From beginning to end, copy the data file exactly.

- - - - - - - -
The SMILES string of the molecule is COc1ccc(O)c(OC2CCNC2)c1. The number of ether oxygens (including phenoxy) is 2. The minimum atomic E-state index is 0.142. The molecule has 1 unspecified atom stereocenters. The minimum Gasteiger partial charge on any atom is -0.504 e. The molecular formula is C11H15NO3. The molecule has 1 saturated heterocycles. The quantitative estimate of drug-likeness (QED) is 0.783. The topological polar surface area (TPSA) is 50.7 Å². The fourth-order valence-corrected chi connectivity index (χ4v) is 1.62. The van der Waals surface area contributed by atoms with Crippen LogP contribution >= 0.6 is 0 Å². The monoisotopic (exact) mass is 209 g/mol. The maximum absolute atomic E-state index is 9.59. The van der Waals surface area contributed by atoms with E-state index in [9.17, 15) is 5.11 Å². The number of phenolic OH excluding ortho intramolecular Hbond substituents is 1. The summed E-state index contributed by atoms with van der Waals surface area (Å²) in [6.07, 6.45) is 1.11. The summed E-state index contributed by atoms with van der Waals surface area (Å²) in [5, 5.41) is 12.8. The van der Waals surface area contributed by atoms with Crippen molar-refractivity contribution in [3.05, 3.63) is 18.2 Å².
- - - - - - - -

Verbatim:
The SMILES string of the molecule is COc1ccc(O)c(OC2CCNC2)c1. The number of ether oxygens (including phenoxy) is 2. The minimum atomic E-state index is 0.142. The molecule has 1 unspecified atom stereocenters. The minimum Gasteiger partial charge on any atom is -0.504 e. The molecular formula is C11H15NO3. The molecule has 1 saturated heterocycles. The quantitative estimate of drug-likeness (QED) is 0.783. The topological polar surface area (TPSA) is 50.7 Å². The fourth-order valence-corrected chi connectivity index (χ4v) is 1.62. The van der Waals surface area contributed by atoms with Crippen LogP contribution >= 0.6 is 0 Å². The monoisotopic (exact) mass is 209 g/mol. The maximum absolute atomic E-state index is 9.59. The van der Waals surface area contributed by atoms with E-state index in [9.17, 15) is 5.11 Å². The number of phenolic OH excluding ortho intramolecular Hbond substituents is 1. The summed E-state index contributed by atoms with van der Waals surface area (Å²) in [6.07, 6.45) is 1.11. The summed E-state index contributed by atoms with van der Waals surface area (Å²) in [5, 5.41) is 12.8. The van der Waals surface area contributed by atoms with Crippen molar-refractivity contribution in [3.05, 3.63) is 18.2 Å².